Illusion of Control

Illusion of control: Why the world is full of buttons that don’t work

Have you ever pressed the pedestrian button at a crossing and wondered if it really worked? Or hit the “close door” button in an Lift, while suspecting that it may, in fact, have no effect whatsoever? You’re not alone, and you may be right. The world is full of buttons that don’t actually do anything. They’re sometimes called “placebo buttons” — buttons that are mechanically sound and can be pushed, but provide no functionality. Like placebo pills, however, these buttons may still serve a purpose, according to Ellen Langer, a Harvard psychologist who pioneered a concept known as the “illusion of control.” “They do have a psychological effect,” she said in a phone interview. “Taking some action leads people to feel a sense of control over a situation, and that feels good, rather than just being a passive bystander. “Doing something typically feels better than doing nothing

The button you find at traffic lights will only light up the ‘Wait’ signal but it is down to an algorithm to change the lights. When there are many cars it will choose the least congested time to change to amber then red, which is why you may find yourself waiting an eternity for them to change so you can cross.

With thermostats in an office the heat may be getting too much for you so you go and turn it down not realising that it is most likely a dummy thermostat. By turning it down it is believed to give you a placebo effect as you think you have had an impact on the temperature and begin to believe you are cooling down.

These things aren’t just limited to buttons however, many devices emit artificial noises to reassure the user that the device is operating as it should. An example of this is Skype, when a call goes silent a pre-recorded noise such as a car door slamming will be emitted to tell the users that the call is still active and hasn’t been dropped.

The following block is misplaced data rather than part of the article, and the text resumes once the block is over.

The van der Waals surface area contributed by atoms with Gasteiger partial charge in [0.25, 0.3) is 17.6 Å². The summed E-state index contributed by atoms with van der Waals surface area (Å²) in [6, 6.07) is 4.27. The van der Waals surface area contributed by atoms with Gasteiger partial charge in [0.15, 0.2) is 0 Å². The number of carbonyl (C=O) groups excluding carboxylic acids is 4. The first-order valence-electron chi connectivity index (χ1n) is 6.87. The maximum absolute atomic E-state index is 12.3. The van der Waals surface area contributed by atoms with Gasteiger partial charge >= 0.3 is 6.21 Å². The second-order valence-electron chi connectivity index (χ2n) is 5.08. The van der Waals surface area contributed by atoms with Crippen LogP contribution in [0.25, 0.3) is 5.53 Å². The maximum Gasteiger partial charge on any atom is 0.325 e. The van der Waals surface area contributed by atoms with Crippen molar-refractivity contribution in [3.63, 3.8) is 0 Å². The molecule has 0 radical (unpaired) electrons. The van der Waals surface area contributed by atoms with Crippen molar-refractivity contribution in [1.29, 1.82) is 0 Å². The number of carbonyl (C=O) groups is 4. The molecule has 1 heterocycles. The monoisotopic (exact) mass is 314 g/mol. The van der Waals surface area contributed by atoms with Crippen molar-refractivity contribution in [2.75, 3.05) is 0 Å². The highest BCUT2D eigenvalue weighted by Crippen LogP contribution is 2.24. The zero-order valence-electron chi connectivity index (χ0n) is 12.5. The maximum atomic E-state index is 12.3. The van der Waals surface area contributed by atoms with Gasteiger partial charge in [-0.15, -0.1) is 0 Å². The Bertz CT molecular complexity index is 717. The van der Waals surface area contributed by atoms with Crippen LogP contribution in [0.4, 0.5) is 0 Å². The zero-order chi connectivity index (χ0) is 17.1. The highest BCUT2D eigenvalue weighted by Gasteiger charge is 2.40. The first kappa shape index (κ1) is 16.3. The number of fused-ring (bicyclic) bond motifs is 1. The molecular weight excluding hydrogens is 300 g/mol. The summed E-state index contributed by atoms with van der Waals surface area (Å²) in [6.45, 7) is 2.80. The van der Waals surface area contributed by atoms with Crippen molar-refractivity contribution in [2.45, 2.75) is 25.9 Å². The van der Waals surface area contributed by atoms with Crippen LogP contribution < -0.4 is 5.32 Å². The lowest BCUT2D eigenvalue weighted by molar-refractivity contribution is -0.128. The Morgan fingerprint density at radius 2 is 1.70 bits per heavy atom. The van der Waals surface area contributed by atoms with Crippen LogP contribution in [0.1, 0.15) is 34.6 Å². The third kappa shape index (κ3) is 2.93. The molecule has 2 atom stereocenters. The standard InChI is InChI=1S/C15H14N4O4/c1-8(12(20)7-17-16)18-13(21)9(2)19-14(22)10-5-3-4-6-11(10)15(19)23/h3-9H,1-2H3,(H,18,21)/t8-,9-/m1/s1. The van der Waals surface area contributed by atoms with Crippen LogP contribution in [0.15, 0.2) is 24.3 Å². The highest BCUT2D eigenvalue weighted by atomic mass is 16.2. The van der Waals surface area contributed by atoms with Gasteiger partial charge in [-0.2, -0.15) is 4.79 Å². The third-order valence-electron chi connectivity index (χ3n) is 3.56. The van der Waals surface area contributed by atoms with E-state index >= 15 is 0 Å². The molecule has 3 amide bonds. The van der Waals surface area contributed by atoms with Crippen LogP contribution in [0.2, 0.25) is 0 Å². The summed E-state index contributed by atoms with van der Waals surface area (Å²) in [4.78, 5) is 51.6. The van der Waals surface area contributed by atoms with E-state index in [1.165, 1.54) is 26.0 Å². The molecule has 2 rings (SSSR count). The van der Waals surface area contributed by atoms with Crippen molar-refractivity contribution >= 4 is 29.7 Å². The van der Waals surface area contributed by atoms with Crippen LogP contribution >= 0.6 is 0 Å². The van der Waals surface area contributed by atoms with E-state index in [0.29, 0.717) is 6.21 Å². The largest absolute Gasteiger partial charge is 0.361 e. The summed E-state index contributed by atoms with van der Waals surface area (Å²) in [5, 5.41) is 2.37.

Unlike these other placebo buttons, the ‘Close Door’ you’ll possibly find in a lift is real and will close the doors quicker, in the UK anyway. In the USA they are false since they have a disability law that states the doors must be open for a certain amount of time before closing.

The buttons that are fake are designed to provide the feeling of control over the action you are preforming. It was found that control is a reassuring feeling over the course of your actions throughout the day and provides you with a sense of safety so these measures were implemented.

Nationwide Lifts & Escalators Ltd provide lifts that meet all the relevant safety legislation and our in-house engineers conduct their work to the high standards of the industry with professionalism. No matter the lift you have we will ensure it is safe for all and all the buttons will work.

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